Myotonic dystrophy type 1 (DM1) is the most common adult muscular dystrophy, and many patients with DM1 suffer from various sleep and respiratory disorders. In a study in the current issue of the Journal of Neuromuscular Diseases, researchers found that because there is wide range of sleep problems, treatments do not fit a “one size fits all” model.
According to lead investigator Sophie D. West, MD, Newcastle Regional Sleep Service, Newcastle upon Tyne Hospitals NHS Trust, Newcastle upon Tyne, UK, “Excessive daytime sleepiness is a common problem for people with myotonic dystrophy, affecting between 33% and 80% of patients. Other contributing causes can be attributed to poor sleep patterns, obstructive sleep apnea (OSA), respiratory failure, periodic limb movements during sleep, or narcolepsy features.”
From May 2011 until May 2015, all patients with DM1, who exhibited symptoms of daytime sleepiness at their annual review at the John Walton Muscular Dystrophy Research Centre, Newcastle upon Tyne, were referred for overnight sleep assessment. For 120 people with DM1, the researchers found that 18% had OSA, 27% had respiratory failure, and 30% had intrinsic sleepiness according to the Epworth Sleepiness Score (ESS).
Patients were divided into four groups, those with OSA, those with daytime respiratory failure, those with ESS, and a control group with no sleep-related symptoms. Treatments were matched to the observed symptoms, which included continuous positive airway pressure (CPAP) for OSA, non-invasive ventilation (NIV) for respiratory failure, and modafinil for excessive daytime sleepiness.
Overall, only 29% of patients studied benefited from the therapies and continued them. This result is lower than would be expected in other patient groups. It suggests that further research studies are needed to help determine which DM1 patients are likely to benefit most from targeted therapy and the most effective ways to deliver these therapies to them.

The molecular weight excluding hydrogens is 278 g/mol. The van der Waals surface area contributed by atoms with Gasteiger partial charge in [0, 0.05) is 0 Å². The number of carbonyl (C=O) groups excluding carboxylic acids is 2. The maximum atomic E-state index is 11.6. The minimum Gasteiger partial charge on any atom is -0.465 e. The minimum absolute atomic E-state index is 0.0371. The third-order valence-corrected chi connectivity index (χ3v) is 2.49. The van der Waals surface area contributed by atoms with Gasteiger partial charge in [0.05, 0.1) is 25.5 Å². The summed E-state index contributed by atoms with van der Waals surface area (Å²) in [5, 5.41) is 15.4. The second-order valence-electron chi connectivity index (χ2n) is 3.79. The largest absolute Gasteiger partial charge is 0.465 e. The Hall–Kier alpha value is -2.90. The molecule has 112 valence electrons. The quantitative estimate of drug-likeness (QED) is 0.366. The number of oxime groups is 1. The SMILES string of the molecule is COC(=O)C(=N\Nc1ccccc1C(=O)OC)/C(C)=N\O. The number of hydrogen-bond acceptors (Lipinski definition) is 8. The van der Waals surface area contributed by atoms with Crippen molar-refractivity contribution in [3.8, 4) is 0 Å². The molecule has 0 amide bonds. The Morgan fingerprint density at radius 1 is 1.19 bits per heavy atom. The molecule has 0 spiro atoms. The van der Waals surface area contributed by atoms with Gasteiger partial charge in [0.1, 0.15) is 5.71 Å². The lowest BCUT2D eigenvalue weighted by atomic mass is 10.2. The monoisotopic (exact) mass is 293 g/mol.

Based on these results, the investigators recommend a standard classification of DM1 patients into three sleep disturbance types to better target therapies. For patients with high ESS, but no restless leg syndrome or sedative use, modafinil is indicated. For OSA with no daytime respiratory failure, CPAP should be tried. For those with daytime respiratory failure and an abnormal sleep study, NIV is recommended.
Myotonic dystrophy is a heterogeneous disorder, with varying degrees of sleepiness, muscular, and respiratory impairment. Dr. West comments that, “This is valuable data for those people in the myotonic dystrophy community with excessive sleepiness, to support them in having detailed sleep tests and targeted individualized therapies, hopefully to improve their symptoms.”
“Sleepiness and Sleep-related Breathing Disorders in Myotonic Dystrophy and Responses to Treatment: A Prospective Cohort Study” by Sophie D. West, MD, Hanns Lochmüller, MD, FANN, Joan Hughes, MSc, Antonio Atalaia, MD, Chiara Marini-Bettolo, Simon V Baudouin, MD, and Kirstie N Anderson, DPhil (DOI: 10.3233/JND-160191), published in the Journal of Neuromuscular Diseases, Volume 3, Issue 4, by IOS Press.
(Source: Alpha Galileo, EurekAlert)
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Filed Under: Drug Discovery